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  • Legal Memorandum posted July 24, 2014 by John Malcolm, Elizabeth Slattery Boehner v. Obama: Can the House of Representatives Force the President to Comply with the Law?

    A‌rticle I of the Constitution vests “All legislative powers herein ‌granted” in Congress, while Article II, section 3 requires that the President “shall take Care that the Laws be faithfully executed.” But what happens when the President fails to execute the law? Time and again, President Barack Obama has pushed the limits of this duty, acting unilaterally to change or…

  • Lecture posted May 22, 2014 by Adam J. White Congress and the New Administrative State

    The administrative state begins with Congress. As the Supreme Court has observed, “an agency literally has no power to act…unless and until Congress confers power upon it.”[1] So let me offer a few words about what previous Congresses have done to create the new administrative state and what Congress can do, today and tomorrow, to restore some limits. Delegating Powers…

  • Issue Brief posted April 25, 2014 by Elizabeth Slattery Supreme Court 101: A Primer for Non-Lawyers

    A common refrain from lawyers is that they will take a case “all the way to the Supreme Court,” but it is easier said than done to get the Supreme Court to review a case. The Supreme Court of the United States agrees to hear only a small number of cases each term, so the odds are stacked against most litigants. The reasons why the Court declines to hear particular cases…

  • Lecture on February 13, 2014 The Prospect for Freedom: Can the U.S. Sustain Its Experiment in Self-Government?

    Some years ago, I was in China at one of the major universities and speaking to a forum of Chinese CEOs. After the final banquet, I walked back to the lecture hall with the dean of the business school. “Let me ask you a question I wouldn’t ask in public,” he said. “What am I missing? We in China are fascinated with the Christian roots of your Western past—for the sake of…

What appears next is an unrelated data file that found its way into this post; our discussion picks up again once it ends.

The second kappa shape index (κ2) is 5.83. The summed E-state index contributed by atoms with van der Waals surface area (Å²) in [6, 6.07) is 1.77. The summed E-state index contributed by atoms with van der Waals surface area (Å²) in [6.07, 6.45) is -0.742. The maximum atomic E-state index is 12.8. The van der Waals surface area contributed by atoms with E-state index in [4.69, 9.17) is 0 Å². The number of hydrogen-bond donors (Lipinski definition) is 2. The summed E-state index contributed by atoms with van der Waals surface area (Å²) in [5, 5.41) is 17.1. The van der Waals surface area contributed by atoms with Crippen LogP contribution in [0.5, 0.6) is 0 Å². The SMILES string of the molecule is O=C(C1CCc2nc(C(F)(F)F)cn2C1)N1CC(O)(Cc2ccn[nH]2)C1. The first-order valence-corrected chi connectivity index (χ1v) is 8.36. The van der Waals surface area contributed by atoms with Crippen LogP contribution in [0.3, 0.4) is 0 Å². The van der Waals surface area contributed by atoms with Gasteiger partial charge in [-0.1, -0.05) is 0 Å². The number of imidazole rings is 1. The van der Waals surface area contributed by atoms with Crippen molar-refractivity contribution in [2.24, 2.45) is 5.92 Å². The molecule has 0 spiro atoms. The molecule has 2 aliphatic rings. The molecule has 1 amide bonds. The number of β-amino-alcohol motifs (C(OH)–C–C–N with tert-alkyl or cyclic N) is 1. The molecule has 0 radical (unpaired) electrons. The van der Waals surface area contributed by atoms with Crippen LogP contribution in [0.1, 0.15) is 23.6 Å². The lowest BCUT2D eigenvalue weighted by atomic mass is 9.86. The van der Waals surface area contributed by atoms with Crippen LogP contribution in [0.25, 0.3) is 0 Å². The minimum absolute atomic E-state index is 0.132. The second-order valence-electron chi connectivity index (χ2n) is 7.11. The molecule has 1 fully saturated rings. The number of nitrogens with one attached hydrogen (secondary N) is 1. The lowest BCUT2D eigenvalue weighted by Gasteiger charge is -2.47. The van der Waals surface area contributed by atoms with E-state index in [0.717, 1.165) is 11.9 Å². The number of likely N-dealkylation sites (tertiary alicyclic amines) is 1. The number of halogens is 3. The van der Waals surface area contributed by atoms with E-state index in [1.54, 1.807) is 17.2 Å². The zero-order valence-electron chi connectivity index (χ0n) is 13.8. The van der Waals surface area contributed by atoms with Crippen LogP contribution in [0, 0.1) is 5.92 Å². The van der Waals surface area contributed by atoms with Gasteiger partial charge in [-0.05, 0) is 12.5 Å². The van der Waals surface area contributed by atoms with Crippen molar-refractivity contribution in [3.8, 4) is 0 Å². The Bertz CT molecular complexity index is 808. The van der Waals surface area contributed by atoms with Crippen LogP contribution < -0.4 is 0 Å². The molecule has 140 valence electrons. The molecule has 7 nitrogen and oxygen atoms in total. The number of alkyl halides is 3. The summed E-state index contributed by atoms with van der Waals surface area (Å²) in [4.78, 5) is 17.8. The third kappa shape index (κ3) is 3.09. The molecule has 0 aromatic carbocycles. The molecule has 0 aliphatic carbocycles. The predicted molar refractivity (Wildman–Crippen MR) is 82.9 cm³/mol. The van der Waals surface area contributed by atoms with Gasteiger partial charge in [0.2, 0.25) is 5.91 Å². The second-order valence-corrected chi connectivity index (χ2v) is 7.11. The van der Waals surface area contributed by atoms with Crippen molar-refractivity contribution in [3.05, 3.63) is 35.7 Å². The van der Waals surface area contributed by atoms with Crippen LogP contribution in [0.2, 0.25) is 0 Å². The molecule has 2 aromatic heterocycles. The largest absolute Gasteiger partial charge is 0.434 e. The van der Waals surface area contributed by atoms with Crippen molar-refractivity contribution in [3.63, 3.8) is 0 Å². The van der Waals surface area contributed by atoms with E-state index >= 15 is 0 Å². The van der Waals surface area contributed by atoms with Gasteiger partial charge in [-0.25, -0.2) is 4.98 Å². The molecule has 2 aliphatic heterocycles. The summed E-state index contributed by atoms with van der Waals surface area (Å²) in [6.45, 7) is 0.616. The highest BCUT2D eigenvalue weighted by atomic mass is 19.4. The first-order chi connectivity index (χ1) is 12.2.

• Legal Memorandum posted February 12, 2014 by Elizabeth Slattery, Andrew Kloster An Executive Unbound: The Obama Administration’s Unilateral Actions

    “We can’t wait for an increasingly dysfunctional Congress to do its job. Where they won’t act, I will.” —President Barack Obama[1] The rule of law is a bedrock principle of Anglo–American jurisprudence. It stands for the belief that all—including government officials—are subject to the law and not above it. America’s Founding Fathers understood this principle, and the…

  • Legal Memorandum posted January 23, 2014 by Andrew M. Grossman Harris v. Quinn: An End to the Forced Unionization of Home-Care Workers?

    On January 21, 2014, the Supreme Court of the United States heard oral argument in Harris v. Quinn, a challenge to states' authority to require that home-based workers submit to an exclusive representative for collective bargaining—i.e., a labor union. Organizing home-based workers has been among the labor movement's greatest prospects for adding to its diminishing ranks,…

  • Lecture posted January 7, 2014 by Mike Lee Defending the Senate’s Constitutional Duty to Advise and Consent to Presidential Appointments

    I’m very grateful for the opportunity to speak about the Recess Appointments Clause today. In the small town of Alpine, Utah, where I live, we speak of little else. It is of great interest to those of us who watch the Supreme Court to see this case get teed up. I was very happy, of course, when the Supreme Court of the United States granted certiorari to review this…

  • Legal Memorandum posted October 9, 2013 by Michael Stern The Supreme Court Considers the President’s Power to Make Recess Appointments

    In its new term, the Supreme Court of the United States will consider National Labor Relations Board v. Noel Canning, a challenge to President Barack Obama’s January 4, 2012, recess appointments to fill three National Labor Relations Board (NLRB) vacancies. At the time of these appointments, every three days, the Senate was conducting pro forma sessions during which no…

  • Lecture posted June 25, 2013 by Joseph Postell, Ph.D., Robert E. Moffit, Ph.D., Todd F. Gaziano How to Limit Government in the Age of Obama

    The Role of Congress Joseph Postell, PhD: Limiting government in the age of Obama is a tall order, but it is a tall order not simply because of who occupies the White House. It is a tall order because it requires limiting government in the age of the administrative state, which stacks the deck against those hoping to place limits on government. To mount an effective…

  • Center for Policy Innovation Lecture posted March 14, 2013 by Robert E. Moffit, Ph.D. Confronting Washington's Administrative State: A Renewed Role for the States

    While the Constitution continues to be read, and its principles known, the States must, by every rational man, be considered as essential component parts of the Union; and therefore the idea of sacrificing the former to the latter is totally inadmissible. —Alexander Hamilton, 1788 [1] Federalism is rooted in the knowledge that our political liberties are best assured by…

Find more work on United States Government
Find more work on United States Government